Wednesday, July 26, 2006

Protect us from the Stupid People

If there is to be peace in Israel and Lebanon many place their hope on the actions of Condelezza Rice, Mahmoud Abbas, and George W. Bush.

Condi & Abbas in 2005
Don’t get your hopes up.

In statements that demonstrate just how far away from reality these folks are, President Bush told the press that the problem with this situation was that “terrorists hate democracies”. He went on to say that, “Israel, in my judgement, is the act of a terrorist organization trying to stop, ah, the advance of democracy in the region.”

“Democracy in the region”: what could Bush have been referring to, I wonder. Could that be Lebanon, the independent nation that Israel has invaded in the pursuit of Hezbollah extremists? Not according to this article. Bush seems to think that Lebanon has more in common with Iraq than meets the eye.

If you look closely at what President Bushwhacked said, however, there is an interesting twist: “Israel, in my judgement, is the act of a terrorist organization …” See that? Israel is the act *(is acting as) a terrorist organization. For the first time in his presidency, the “Bushism” has turned out to be the truth as well.

The actions of Israel are the acts of a terrorist organization, just as the United States continues to promote itself as the master terrorists in Iraq.

Secretary of State Condelezza Rice decided to revert to her role as Professor of Political Science while meeting with Mahmoud Abbas. She stated that the violence has been continuing because “there has not been a sustainable peace.” Wow … and to think, she even has a PhD and was a professor at Stanford.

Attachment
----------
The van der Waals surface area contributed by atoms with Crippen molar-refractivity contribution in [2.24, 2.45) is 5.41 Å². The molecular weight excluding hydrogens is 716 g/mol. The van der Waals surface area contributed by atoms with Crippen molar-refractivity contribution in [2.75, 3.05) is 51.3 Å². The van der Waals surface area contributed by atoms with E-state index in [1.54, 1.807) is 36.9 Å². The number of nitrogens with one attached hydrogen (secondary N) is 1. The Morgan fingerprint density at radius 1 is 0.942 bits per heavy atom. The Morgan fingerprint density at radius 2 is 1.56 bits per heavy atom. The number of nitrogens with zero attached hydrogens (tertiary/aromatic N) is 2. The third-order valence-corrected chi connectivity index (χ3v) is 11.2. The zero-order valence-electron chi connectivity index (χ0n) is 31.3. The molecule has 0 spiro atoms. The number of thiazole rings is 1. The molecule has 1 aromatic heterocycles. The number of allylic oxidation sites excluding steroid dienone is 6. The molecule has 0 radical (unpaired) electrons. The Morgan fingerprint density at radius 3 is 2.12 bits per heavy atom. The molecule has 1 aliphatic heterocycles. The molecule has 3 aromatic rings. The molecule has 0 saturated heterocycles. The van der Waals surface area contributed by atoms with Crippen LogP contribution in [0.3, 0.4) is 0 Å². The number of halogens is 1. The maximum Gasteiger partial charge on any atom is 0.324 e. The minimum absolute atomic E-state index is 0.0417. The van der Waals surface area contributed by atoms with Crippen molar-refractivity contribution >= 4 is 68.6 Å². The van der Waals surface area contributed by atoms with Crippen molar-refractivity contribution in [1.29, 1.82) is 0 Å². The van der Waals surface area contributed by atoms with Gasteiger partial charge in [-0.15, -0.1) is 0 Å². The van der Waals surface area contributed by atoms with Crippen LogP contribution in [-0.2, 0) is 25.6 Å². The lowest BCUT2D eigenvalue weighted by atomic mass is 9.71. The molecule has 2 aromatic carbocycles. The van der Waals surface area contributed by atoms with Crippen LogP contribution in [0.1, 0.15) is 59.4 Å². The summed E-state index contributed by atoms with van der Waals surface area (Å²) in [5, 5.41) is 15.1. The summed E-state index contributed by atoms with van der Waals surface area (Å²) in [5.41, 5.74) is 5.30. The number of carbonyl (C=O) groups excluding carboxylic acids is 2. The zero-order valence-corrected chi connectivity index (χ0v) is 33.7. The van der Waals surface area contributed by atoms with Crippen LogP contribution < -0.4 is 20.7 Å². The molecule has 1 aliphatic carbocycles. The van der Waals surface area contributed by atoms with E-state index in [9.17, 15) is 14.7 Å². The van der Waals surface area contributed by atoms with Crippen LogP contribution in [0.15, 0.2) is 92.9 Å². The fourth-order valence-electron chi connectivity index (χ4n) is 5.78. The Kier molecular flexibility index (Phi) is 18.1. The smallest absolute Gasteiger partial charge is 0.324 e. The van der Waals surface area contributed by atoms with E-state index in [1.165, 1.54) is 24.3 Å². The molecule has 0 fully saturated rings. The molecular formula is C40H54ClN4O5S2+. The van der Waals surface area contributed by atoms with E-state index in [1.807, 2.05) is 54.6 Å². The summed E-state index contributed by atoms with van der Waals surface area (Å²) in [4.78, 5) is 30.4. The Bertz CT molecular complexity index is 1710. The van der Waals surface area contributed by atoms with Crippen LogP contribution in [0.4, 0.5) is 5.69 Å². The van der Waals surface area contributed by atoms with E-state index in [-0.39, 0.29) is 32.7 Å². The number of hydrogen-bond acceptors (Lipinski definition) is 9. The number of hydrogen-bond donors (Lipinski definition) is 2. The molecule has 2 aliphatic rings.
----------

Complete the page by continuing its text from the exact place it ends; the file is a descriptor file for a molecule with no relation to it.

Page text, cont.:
In response to her brilliant observation, Mahmoud Abbas (who couldn’t be outdone by this woman) replied, “violence is the absence of peace”.

Now I have no DOUBTS that a cease-fire will be negotiated within the next … decade.

May God help us – quickly!

Tuesday, July 25, 2006

What Value Life?

Death should never be trivialized. We must recognize that all human life is something that needs to be protected (in part from itself) and there isn’t anyone whose life is “worth more” than someone else. Having said that, I found the following article from the Canadian Press interesting.

A Canadian-born IDF pilot died in northern Israel after the Apache helicopter he was flying crashed. Why should this be newsworthy when so many others are dying? Perhaps to show the “Canadian connection”, which is something our press tries to do to add an extra bit of sympathy towards the story. There is a part of this story that does not make me feel sympathy for this “successful and handsome boy.”